Traffic information, such as minimum travel time, route selection, and guidance, should be updated at least every 15 min. Information should be available to users in as many pre–drive options as possible to reduce in–transit workload. Options include telephone (including cellular phone), personal computer, videotext terminals, television, fax, and eventually on–board computer systems.

Voice presentation (particularly in situations of high visual–attention demand) can make driving easier and safer if designed properly (Dingus and Hulse, 1993). Dingus and Hulse (1993) recommended that:

  • Auditory modality be used to prompt the driver to look at a visual display for changing or upcoming information (thus lessening the need for the driver to constantly scan the visual display in preparation for an upcoming event).

  • The system have some type of simple visual information to supplement the auditory message (so that a message could be checked, or later referred to, via the visual display).

As the quality of auditory messages decreases, the workload to process the messages increases. Although the quality of low–cost synthesized speech is constantly improving, factors such as tonal quality and inflection limit its effectiveness relative to digitized speech (Sanders and McCormick, 1987).

Even though research studies have been conducted to test forms of synthesized speech, the state–of–the–art knowledge is not yet to the point where intelligibility/comprehensibility can be predicted in all situations or environments. However, it is known that a number of factors influence intelligibility, such as speech rate, message length, message content, message complexity, background noise, pitch, and loudness (Van Cott and Kincade, 1972; Marics and Williges, 1988). Therefore, voice loudness, frequency, and spectral content must be carefully considered. Given the noise variation for in–vehicle environments, a voice volume control is essential (Dingus and Hulse, 1993).

In addressing some of the intelligibility concerns discussed above, Labiale (1990) recommended that designers restrict the amount of information presented (i.e., seven to nine bits) in aural messages, or use the aural cue as a prompt to a simple visual guidance presentation. Labiale also recommended that aural messages be repeated to aid in intelligibility and recall, especially if the information is complex.

Messages must be worded carefully so that drivers do not misinterpret them. A study conducted by a Japanese automobile manufacturer indicated that drivers tended to instinctively respond more to verbal information than visual information. Drivers tended to follow the in–vehicle instructions even if they conflicted with traffic regulatory information (e.g., turning the wrong way onto a one–way street) (Noy, 1991).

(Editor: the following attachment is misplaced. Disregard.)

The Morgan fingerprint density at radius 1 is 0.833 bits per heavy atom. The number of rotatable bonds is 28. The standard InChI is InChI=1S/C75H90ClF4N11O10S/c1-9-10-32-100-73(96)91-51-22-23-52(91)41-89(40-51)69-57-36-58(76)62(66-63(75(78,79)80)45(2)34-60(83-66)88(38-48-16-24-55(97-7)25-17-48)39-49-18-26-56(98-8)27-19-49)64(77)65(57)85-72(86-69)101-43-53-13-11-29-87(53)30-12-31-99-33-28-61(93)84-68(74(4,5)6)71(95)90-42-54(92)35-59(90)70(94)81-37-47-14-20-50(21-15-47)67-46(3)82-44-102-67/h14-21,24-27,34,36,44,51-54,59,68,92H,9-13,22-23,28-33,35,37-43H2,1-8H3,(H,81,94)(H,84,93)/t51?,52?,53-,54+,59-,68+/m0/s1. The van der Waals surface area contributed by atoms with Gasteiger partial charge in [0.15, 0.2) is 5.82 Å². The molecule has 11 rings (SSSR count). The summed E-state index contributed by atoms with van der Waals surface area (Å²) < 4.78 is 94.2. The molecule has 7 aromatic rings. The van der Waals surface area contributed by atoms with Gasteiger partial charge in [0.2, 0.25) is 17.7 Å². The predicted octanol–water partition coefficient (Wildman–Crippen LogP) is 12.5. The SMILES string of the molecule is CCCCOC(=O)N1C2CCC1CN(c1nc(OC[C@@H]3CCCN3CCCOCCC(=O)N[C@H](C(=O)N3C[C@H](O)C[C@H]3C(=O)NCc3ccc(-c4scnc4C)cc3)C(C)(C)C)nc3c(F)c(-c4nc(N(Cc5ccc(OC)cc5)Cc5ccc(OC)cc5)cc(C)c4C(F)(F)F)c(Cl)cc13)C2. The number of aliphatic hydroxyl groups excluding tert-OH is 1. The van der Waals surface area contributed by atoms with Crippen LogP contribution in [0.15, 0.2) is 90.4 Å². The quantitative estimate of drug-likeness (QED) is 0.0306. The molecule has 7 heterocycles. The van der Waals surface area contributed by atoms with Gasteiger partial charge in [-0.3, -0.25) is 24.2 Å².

Route algorithms should display navigation information whenever possible. Without a planned route, drivers must plan trips in transit instead of pre–drive (Antin et al., 1990). Almost invariably, information displays for navigation information systems are (and probably will continue to be) quite small. Therefore, it is important to require that non–route systems provide "zoom–in," "zoom–out," and pan features in conjunction with prioritized streets to avoid unreasonably high screen information densities. This strategy, although necessary to make a display legible, increases driver attention, since pre–drive planning must (due to the difficulty of panning and zooming to plan many routes) be accomplished as an in–transit task (Antin et al., 1990). Dingus et al. (1989) therefore recommended that a provision for route selection be provided as part of navigation and information systems.

Another advantage to providing a route selection algorithm as part of the navigation system feature is that many more options are available for information presentation. If no route is provided, an area map must be displayed to navigate accurately. If a route is provided, the navigation information can be displayed aurally and/or visually, textually or spatially, as well as in a turn–by–turn graphic format or an entire route graphic format.

The issue of whether to use maps, turn–by–turn graphics, or textual direction lists is somewhat task–dependent when presenting visual navigation information. Studies (e.g., Streeter, Vitello, and Wonsiesicz, 1985) indicate that textual lists are easier to use than maps when navigating to unknown destinations. Note, however, that maps provide additional information (e.g., orientation information such as cross streets) that textual lists do not. Therefore, whether a map or list is selected should depend on the desired task and required information. Popp and Farber (1991) found that symbolic presentation of route guidance information was superior to other visual presentation modes, including text and maps. Symbolic presentation had the lowest driver workload rating and best traffic safety behavior. Depending on the requirements of the system under design, the inclusion of both a graphic display format (instead of a map) and textual lists displayed in different situations may provide the most usable overall system (Lunenfeld, 1990).